The End of Third-Party URL Shortners? Twitter Launching it’s Own (t.co)

The URL shortener market, which is undeniably overcrowded, is about to get a lot smaller. Twitter recently announced that they will soon begin to pass all shared links through their own URL shortener.  This would apply to any link posted using the web interface or through third party Twitter applications like Tweetdeck.

Their goal is to eliminate the mystery of shortened links and prevent harmful spam, malware, and phishing attacks by rolling out an official URL shortening tool on Twitter called t.co, and in doing so, they may have just put an end to bit.ly and other major URL shorteners with millions of users.

The End of Third-Party URL Shortners Twitter Launching it's Own (t.co)

Twitter apparently feels that forcing using to leave twitter.com to shorten a link is absurd and therefore it sees a link shortener as an integrated part of the service the best option. So expect this to be an official end of URL shortening service like bit.ly, tinyURL.com and others. This is one big reason why Twitter is set to launch its link shortening service t.co to wrap all links shared on twitter. Three benefits of twitters coming up with its own link shortner :

1) Will help Twitter to crack down on spam, when ever a suspicious link is found it gives a warning to the user.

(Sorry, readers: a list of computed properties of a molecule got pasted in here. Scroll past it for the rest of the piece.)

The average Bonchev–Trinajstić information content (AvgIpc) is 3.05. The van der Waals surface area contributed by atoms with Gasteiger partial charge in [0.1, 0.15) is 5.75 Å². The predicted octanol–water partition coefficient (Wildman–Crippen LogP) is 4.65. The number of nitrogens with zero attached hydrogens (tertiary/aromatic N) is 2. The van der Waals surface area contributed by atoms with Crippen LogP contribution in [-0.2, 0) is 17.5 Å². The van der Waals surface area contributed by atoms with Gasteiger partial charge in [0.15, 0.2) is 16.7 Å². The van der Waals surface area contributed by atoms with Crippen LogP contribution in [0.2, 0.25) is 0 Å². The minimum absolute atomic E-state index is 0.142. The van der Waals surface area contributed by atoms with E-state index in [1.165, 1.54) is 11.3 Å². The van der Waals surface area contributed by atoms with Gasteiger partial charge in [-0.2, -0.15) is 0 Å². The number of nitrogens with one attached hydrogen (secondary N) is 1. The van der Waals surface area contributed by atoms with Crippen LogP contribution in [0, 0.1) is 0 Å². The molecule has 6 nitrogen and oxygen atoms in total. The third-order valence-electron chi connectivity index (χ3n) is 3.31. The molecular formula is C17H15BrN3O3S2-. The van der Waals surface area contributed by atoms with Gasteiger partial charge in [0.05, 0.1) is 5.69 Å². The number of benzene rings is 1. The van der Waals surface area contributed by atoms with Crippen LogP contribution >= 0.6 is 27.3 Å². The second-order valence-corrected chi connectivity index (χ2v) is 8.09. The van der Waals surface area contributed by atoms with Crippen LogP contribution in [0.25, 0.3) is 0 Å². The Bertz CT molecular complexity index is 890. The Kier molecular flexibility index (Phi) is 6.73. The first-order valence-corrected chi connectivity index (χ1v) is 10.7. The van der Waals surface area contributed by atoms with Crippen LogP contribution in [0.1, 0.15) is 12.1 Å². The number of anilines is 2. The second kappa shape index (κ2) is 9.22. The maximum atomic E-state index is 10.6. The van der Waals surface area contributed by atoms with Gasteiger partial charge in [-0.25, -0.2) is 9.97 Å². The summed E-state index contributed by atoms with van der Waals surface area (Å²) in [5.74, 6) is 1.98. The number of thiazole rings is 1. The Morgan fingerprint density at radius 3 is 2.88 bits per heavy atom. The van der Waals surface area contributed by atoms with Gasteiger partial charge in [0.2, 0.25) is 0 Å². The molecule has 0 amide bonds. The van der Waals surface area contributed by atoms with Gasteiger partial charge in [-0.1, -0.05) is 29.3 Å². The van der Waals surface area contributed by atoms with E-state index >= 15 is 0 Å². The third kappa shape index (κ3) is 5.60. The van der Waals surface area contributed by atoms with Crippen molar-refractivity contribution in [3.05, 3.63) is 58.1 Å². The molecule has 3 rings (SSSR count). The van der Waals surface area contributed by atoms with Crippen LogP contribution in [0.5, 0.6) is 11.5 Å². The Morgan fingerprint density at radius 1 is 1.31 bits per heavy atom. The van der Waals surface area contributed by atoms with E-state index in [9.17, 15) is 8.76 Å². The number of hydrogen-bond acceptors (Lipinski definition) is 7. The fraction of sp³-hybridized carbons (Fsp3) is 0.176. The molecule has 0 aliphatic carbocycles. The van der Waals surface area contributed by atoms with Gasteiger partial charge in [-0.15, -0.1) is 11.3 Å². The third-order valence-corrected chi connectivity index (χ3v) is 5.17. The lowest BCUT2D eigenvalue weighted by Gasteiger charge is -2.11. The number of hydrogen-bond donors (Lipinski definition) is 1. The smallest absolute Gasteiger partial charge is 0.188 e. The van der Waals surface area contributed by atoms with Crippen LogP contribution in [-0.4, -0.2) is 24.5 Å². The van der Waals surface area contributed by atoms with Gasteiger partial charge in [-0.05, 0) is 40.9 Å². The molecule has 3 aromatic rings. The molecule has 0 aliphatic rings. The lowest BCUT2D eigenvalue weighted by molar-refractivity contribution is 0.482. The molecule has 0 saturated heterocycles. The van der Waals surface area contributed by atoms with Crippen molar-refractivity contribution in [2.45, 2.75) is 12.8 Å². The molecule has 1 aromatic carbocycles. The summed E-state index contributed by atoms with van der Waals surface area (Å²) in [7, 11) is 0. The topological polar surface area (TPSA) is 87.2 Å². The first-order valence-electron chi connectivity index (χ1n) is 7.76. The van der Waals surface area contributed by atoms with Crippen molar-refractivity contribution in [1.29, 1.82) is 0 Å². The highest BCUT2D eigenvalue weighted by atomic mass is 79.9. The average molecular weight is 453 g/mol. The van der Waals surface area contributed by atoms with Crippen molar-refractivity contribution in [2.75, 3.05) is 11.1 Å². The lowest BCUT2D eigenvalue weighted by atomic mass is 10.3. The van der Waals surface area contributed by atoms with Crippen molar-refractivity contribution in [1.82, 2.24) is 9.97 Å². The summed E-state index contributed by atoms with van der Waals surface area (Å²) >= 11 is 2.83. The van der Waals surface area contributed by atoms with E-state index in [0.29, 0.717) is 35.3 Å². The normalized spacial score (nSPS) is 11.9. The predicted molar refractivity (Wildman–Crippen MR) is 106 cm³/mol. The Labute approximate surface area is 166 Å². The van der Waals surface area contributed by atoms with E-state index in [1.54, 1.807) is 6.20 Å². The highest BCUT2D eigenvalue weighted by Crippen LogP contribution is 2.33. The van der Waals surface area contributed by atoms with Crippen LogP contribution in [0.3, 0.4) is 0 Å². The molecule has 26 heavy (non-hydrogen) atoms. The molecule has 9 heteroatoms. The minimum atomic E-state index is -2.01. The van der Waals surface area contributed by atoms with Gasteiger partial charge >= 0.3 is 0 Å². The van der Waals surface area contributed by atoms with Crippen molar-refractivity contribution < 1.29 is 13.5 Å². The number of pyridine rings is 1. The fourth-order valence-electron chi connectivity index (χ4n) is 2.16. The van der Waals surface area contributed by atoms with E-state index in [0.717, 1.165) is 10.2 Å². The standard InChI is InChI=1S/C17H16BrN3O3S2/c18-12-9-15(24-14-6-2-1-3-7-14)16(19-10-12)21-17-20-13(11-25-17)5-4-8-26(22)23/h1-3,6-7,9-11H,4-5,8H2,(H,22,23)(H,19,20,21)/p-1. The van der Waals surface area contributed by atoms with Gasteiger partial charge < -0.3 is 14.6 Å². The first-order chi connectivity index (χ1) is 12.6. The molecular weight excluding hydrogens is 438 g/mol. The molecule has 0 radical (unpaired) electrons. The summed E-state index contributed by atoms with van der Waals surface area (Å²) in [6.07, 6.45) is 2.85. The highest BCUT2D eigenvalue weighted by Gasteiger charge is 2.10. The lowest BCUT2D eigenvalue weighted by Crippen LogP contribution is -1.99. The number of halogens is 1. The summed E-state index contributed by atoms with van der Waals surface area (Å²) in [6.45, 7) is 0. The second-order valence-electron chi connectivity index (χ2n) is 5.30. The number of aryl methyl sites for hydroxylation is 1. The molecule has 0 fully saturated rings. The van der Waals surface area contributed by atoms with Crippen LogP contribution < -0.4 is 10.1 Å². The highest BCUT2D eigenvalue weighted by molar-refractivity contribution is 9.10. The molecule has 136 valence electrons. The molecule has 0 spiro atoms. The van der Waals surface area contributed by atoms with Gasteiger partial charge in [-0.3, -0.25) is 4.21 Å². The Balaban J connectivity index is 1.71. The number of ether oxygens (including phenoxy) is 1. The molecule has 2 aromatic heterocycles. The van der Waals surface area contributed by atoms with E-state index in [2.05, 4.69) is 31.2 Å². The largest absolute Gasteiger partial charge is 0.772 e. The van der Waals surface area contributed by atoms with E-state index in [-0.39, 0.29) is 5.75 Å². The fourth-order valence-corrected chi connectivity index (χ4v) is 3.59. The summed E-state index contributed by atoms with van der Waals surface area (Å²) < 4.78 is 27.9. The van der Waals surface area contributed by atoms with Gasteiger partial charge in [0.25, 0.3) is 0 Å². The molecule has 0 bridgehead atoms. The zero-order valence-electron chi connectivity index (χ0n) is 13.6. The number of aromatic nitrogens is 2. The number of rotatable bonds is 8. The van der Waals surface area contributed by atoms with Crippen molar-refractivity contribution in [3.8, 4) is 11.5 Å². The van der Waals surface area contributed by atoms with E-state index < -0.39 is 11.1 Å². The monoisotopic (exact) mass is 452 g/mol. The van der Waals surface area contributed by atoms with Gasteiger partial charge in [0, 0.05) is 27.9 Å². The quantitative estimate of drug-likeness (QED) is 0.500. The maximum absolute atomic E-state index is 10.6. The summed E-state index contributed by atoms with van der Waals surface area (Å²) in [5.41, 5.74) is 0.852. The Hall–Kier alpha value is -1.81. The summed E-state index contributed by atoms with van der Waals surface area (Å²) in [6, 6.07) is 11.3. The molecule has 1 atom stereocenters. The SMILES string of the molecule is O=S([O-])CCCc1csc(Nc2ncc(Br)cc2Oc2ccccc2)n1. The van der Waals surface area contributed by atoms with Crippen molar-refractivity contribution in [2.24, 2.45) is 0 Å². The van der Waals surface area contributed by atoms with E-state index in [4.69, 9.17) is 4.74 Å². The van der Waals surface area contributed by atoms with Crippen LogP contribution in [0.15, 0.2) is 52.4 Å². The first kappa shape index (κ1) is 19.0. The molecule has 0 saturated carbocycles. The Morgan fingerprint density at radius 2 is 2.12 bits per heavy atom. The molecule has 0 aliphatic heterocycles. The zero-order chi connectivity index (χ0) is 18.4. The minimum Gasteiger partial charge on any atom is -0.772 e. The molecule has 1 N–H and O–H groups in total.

2) Helps Twitter with analytics.

3) It allows the users to know where the link leads to. Example : If I post an article from TechChunks, the shortened URL will still say http:techchunks.com.. even though it is shortened by t.co.

So the confusing part about t.co is that many users won’t really be aware of it. That’s because Twitter is including metadata with each tweet that allows clients to display the link’s original URL, even when the link is being routed through t.co first.

Another thing to note is that — while users will now be seeing expanded links show up in their tweets (which could be quite lengthy), each link will only count as twenty characters against the 140 character maximum. That’s because all t.co links will be exactly twenty characters long. According to Twitter, “goal is not to build a brand around t.co”. Instead, it’s to increase the transparency of links that are being shared on Twitter.

So where does that leave is.gd, tinyURL, bit.ly  and the literally hundreds of URL shorteners out there? Realistically…dead! t.co eliminates the need for 3rd party URL shorteners. Right now, they (Twitter) are testing and tweaking this service on a few employees accounts, but plan to roll the changes out application-wide this summer.

What are your thoughts on Twitter’s new link policy?  If you use your own personalized URL shortener how is this going to change how you use it?

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